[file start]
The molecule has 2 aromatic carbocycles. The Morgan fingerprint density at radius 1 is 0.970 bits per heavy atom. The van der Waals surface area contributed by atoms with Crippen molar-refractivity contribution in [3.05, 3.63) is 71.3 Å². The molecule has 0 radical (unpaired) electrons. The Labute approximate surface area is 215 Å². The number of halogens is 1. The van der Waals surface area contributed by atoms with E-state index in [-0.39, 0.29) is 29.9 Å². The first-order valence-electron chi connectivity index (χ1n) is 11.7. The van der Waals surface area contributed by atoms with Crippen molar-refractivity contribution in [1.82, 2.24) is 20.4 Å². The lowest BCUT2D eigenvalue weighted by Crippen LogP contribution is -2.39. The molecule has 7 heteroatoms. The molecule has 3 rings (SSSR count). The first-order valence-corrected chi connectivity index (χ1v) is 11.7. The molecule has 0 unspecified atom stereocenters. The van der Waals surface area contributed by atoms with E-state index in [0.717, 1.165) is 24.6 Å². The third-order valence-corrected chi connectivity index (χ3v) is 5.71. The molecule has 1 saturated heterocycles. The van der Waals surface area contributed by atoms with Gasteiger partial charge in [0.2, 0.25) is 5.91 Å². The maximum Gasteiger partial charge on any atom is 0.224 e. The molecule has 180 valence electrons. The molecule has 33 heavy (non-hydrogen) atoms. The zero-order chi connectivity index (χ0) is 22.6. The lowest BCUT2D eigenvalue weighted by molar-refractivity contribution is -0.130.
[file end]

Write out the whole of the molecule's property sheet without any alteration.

The molecule has 2 aromatic carbocycles. The Morgan fingerprint density at radius 1 is 0.970 bits per heavy atom. The van der Waals surface area contributed by atoms with Crippen molar-refractivity contribution in [3.05, 3.63) is 71.3 Å². The molecule has 0 radical (unpaired) electrons. The Labute approximate surface area is 215 Å². The number of halogens is 1. The van der Waals surface area contributed by atoms with E-state index in [-0.39, 0.29) is 29.9 Å². The first-order valence-electron chi connectivity index (χ1n) is 11.7. The van der Waals surface area contributed by atoms with Crippen molar-refractivity contribution in [1.82, 2.24) is 20.4 Å². The lowest BCUT2D eigenvalue weighted by Crippen LogP contribution is -2.39. The molecule has 7 heteroatoms. The molecule has 3 rings (SSSR count). The first-order valence-corrected chi connectivity index (χ1v) is 11.7. The molecule has 0 unspecified atom stereocenters. The van der Waals surface area contributed by atoms with E-state index in [0.717, 1.165) is 24.6 Å². The third-order valence-corrected chi connectivity index (χ3v) is 5.71. The molecule has 1 saturated heterocycles. The van der Waals surface area contributed by atoms with Gasteiger partial charge in [0.2, 0.25) is 5.91 Å². The maximum Gasteiger partial charge on any atom is 0.224 e. The molecule has 180 valence electrons. The molecule has 33 heavy (non-hydrogen) atoms. The zero-order chi connectivity index (χ0) is 22.6. The lowest BCUT2D eigenvalue weighted by molar-refractivity contribution is -0.130.